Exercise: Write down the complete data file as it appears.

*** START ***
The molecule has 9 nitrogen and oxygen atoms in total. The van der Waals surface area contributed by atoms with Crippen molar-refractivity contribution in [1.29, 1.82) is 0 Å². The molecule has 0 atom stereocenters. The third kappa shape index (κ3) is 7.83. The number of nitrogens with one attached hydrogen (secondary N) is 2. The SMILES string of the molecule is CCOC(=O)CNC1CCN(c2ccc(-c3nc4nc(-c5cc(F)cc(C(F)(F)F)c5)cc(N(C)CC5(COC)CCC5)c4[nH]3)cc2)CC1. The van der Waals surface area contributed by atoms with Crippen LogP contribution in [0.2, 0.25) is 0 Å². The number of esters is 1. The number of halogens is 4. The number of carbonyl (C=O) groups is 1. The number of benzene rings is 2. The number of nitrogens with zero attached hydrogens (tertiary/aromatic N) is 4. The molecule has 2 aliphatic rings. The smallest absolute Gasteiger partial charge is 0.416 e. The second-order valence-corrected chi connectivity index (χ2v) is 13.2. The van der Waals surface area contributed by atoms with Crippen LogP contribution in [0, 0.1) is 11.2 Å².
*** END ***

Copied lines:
The molecule has 9 nitrogen and oxygen atoms in total. The van der Waals surface area contributed by atoms with Crippen molar-refractivity contribution in [1.29, 1.82) is 0 Å². The molecule has 0 atom stereocenters. The third kappa shape index (κ3) is 7.83. The number of nitrogens with one attached hydrogen (secondary N) is 2. The SMILES string of the molecule is CCOC(=O)CNC1CCN(c2ccc(-c3nc4nc(-c5cc(F)cc(C(F)(F)F)c5)cc(N(C)CC5(COC)CCC5)c4[nH]3)cc2)CC1. The van der Waals surface area contributed by atoms with Crippen LogP contribution in [0.2, 0.25) is 0 Å². The number of esters is 1. The number of halogens is 4. The number of carbonyl (C=O) groups is 1. The number of benzene rings is 2. The number of nitrogens with zero attached hydrogens (tertiary/aromatic N) is 4. The molecule has 2 aliphatic rings. The smallest absolute Gasteiger partial charge is 0.416 e. The second-order valence-corrected chi connectivity index (χ2v) is 13.2. The van der Waals surface area contributed by atoms with Crippen LogP contribution in [0, 0.1) is 11.2 Å².